But seriously, does Chief James believe his own definition of a gun? If a gun is nothing more than something used to “intimidate and show power,” then why would police officers carry them? And is it the role of police officers to “intimidate?” Is it ever the job of a cop to “show power?”
I would answer both these questions with an emphatic “yes.” At times police officers absolutely need to “show power” and to appear intimidating in the face of lawless threats, and I suspect that most cops, if they were honest, would agree.
Yet James probably would not want to publicly say “our job as police officers is to intimidate” – especially not in California’s very left-wing Bay Area – because he would steer himself in to yet another public relations debacle, appearing as though he’s making excuses for police officers displaying “excessive force.”
But if James’ assertions are true, and a gun is merely something used to “intimidate and show power,” and can never be used for defensive purposes, then police officers should abandon them immediately. Law enforcement officers should be about the business of defending property, themselves, and the citizens they serve. If a gun isn’t helpful for those types of efforts, as Chief James insists, then it’s time for his police force to hand them in.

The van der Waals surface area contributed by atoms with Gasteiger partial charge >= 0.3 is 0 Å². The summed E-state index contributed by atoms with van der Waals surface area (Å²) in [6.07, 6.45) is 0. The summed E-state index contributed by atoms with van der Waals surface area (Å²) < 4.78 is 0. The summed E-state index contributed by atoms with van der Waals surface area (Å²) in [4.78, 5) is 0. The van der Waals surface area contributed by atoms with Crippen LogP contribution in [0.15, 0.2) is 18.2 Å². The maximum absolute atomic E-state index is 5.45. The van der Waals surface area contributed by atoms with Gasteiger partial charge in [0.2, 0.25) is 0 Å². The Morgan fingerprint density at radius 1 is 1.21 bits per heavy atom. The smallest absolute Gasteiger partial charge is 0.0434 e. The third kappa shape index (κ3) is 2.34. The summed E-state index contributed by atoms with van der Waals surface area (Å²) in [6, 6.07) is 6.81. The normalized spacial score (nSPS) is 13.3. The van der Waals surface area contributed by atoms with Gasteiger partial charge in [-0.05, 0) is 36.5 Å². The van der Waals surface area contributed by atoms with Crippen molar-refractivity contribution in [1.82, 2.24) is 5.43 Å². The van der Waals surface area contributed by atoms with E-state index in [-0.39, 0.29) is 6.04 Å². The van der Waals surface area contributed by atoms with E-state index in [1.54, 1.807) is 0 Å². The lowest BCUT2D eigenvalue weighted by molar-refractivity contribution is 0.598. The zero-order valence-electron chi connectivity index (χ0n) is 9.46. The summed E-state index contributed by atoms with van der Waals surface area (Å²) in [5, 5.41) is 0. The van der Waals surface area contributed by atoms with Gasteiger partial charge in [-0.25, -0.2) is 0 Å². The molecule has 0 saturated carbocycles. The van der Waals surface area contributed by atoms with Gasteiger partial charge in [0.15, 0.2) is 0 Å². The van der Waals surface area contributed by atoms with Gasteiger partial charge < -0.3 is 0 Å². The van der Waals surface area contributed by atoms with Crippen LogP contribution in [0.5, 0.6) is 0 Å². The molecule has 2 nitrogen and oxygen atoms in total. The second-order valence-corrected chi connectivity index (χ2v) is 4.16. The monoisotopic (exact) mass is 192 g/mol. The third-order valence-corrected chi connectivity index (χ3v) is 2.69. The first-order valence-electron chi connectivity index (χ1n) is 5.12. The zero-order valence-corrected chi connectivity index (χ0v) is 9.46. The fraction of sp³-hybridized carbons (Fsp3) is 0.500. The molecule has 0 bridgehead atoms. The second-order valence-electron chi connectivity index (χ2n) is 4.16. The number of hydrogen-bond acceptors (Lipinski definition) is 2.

And here’s another implication of Chief James’ illogical remarks: If a gun was really something to be used for defensive purposes, then cops would never get killed. Well, in a perfect world, maybe this would be true. But in the real and imperfect world in which we all live (and this would include Chief James), even the best defensive plans sometimes are insufficient to save a life.
I mean no disrespect here to law enforcement officers, or to Chief James. On the contrary, I respect the profession of law enforcement enough to point out the recklessness of this man’s words.
I also realize that we live in a time when logic, critical thinking, communication, and the ability to draw inferences and to consider the implications of one’s words are skills that are in short supply. Yet the demand for them has, perhaps, never been greater in our nation’s history.
A gun in the hands of a criminal is a dangerous thing. The power of law enforcement in the hands of people who can’t think or speak logically is, perhaps, even more so.
Austin Hill is an Author, Consultant, and Host of "Austin Hill's Big World of Small Business," a syndicated talk show about small business ownership and entrepreneurship. He is Co-Author of the new release "The Virtues Of Capitalism: A Moral Case For Free Markets." , Author of "White House Confidential: The Little Book Of Weird Presidential History," and a frequent guest host for Washington, DC's 105.9 WMAL Talk Radio.